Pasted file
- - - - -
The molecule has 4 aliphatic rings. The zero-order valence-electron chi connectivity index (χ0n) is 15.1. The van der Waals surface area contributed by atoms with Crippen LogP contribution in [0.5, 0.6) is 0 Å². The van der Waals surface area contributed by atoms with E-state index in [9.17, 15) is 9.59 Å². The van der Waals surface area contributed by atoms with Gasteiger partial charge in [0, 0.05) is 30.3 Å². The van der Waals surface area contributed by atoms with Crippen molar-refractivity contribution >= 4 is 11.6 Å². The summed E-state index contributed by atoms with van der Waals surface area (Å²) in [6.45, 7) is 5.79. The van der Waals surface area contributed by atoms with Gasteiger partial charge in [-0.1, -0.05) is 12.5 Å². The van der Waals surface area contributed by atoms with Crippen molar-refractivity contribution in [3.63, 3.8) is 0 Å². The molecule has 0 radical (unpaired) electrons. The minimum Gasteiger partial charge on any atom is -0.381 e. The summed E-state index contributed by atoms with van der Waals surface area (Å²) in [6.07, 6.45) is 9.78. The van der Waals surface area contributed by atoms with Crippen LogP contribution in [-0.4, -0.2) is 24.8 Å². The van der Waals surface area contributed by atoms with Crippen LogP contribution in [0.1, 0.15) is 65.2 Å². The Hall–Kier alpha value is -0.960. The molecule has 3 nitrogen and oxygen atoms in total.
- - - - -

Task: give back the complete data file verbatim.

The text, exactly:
The molecule has 4 aliphatic rings. The zero-order valence-electron chi connectivity index (χ0n) is 15.1. The van der Waals surface area contributed by atoms with Crippen LogP contribution in [0.5, 0.6) is 0 Å². The van der Waals surface area contributed by atoms with E-state index in [9.17, 15) is 9.59 Å². The van der Waals surface area contributed by atoms with Gasteiger partial charge in [0, 0.05) is 30.3 Å². The van der Waals surface area contributed by atoms with Crippen molar-refractivity contribution >= 4 is 11.6 Å². The summed E-state index contributed by atoms with van der Waals surface area (Å²) in [6.45, 7) is 5.79. The van der Waals surface area contributed by atoms with Gasteiger partial charge in [-0.1, -0.05) is 12.5 Å². The van der Waals surface area contributed by atoms with Crippen molar-refractivity contribution in [3.63, 3.8) is 0 Å². The molecule has 0 radical (unpaired) electrons. The minimum Gasteiger partial charge on any atom is -0.381 e. The summed E-state index contributed by atoms with van der Waals surface area (Å²) in [6.07, 6.45) is 9.78. The van der Waals surface area contributed by atoms with Crippen LogP contribution in [-0.4, -0.2) is 24.8 Å². The van der Waals surface area contributed by atoms with Crippen LogP contribution in [0.1, 0.15) is 65.2 Å². The Hall–Kier alpha value is -0.960. The molecule has 3 nitrogen and oxygen atoms in total.